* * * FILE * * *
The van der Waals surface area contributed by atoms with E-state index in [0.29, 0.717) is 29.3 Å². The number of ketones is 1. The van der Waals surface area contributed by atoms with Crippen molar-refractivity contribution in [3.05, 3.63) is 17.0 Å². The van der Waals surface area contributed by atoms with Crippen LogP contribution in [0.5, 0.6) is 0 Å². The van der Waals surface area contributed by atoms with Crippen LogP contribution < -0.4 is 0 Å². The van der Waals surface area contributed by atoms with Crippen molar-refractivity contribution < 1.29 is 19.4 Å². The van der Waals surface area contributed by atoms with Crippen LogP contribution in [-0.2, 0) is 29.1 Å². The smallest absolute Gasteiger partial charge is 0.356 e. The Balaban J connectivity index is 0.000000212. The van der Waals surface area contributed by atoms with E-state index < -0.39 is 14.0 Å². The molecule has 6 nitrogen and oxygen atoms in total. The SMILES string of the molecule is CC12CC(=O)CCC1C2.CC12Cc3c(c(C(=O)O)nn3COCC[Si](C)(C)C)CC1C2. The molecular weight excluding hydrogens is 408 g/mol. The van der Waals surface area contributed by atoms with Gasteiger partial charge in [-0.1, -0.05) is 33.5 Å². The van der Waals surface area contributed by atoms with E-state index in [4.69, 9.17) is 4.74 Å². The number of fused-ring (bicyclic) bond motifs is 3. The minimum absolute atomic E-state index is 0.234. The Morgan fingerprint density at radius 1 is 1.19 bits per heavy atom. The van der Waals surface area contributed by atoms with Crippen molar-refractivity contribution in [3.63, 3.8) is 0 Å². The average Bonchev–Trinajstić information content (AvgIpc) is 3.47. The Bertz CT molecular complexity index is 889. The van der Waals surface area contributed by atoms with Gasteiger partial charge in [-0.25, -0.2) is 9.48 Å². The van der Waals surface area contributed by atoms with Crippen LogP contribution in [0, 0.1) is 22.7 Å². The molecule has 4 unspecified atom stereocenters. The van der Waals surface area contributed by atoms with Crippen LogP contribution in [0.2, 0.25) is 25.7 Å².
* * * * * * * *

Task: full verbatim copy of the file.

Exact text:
The van der Waals surface area contributed by atoms with E-state index in [0.29, 0.717) is 29.3 Å². The number of ketones is 1. The van der Waals surface area contributed by atoms with Crippen molar-refractivity contribution in [3.05, 3.63) is 17.0 Å². The van der Waals surface area contributed by atoms with Crippen LogP contribution in [0.5, 0.6) is 0 Å². The van der Waals surface area contributed by atoms with Crippen LogP contribution < -0.4 is 0 Å². The van der Waals surface area contributed by atoms with Crippen molar-refractivity contribution < 1.29 is 19.4 Å². The van der Waals surface area contributed by atoms with Crippen LogP contribution in [-0.2, 0) is 29.1 Å². The smallest absolute Gasteiger partial charge is 0.356 e. The Balaban J connectivity index is 0.000000212. The van der Waals surface area contributed by atoms with E-state index < -0.39 is 14.0 Å². The molecule has 6 nitrogen and oxygen atoms in total. The SMILES string of the molecule is CC12CC(=O)CCC1C2.CC12Cc3c(c(C(=O)O)nn3COCC[Si](C)(C)C)CC1C2. The molecular weight excluding hydrogens is 408 g/mol. The van der Waals surface area contributed by atoms with Gasteiger partial charge in [-0.1, -0.05) is 33.5 Å². The van der Waals surface area contributed by atoms with E-state index in [4.69, 9.17) is 4.74 Å². The number of fused-ring (bicyclic) bond motifs is 3. The minimum absolute atomic E-state index is 0.234. The Morgan fingerprint density at radius 1 is 1.19 bits per heavy atom. The van der Waals surface area contributed by atoms with Crippen molar-refractivity contribution in [3.63, 3.8) is 0 Å². The average Bonchev–Trinajstić information content (AvgIpc) is 3.47. The Bertz CT molecular complexity index is 889. The van der Waals surface area contributed by atoms with Gasteiger partial charge in [-0.25, -0.2) is 9.48 Å². The van der Waals surface area contributed by atoms with Crippen LogP contribution in [0, 0.1) is 22.7 Å². The molecule has 4 unspecified atom stereocenters. The van der Waals surface area contributed by atoms with Crippen LogP contribution in [0.2, 0.25) is 25.7 Å².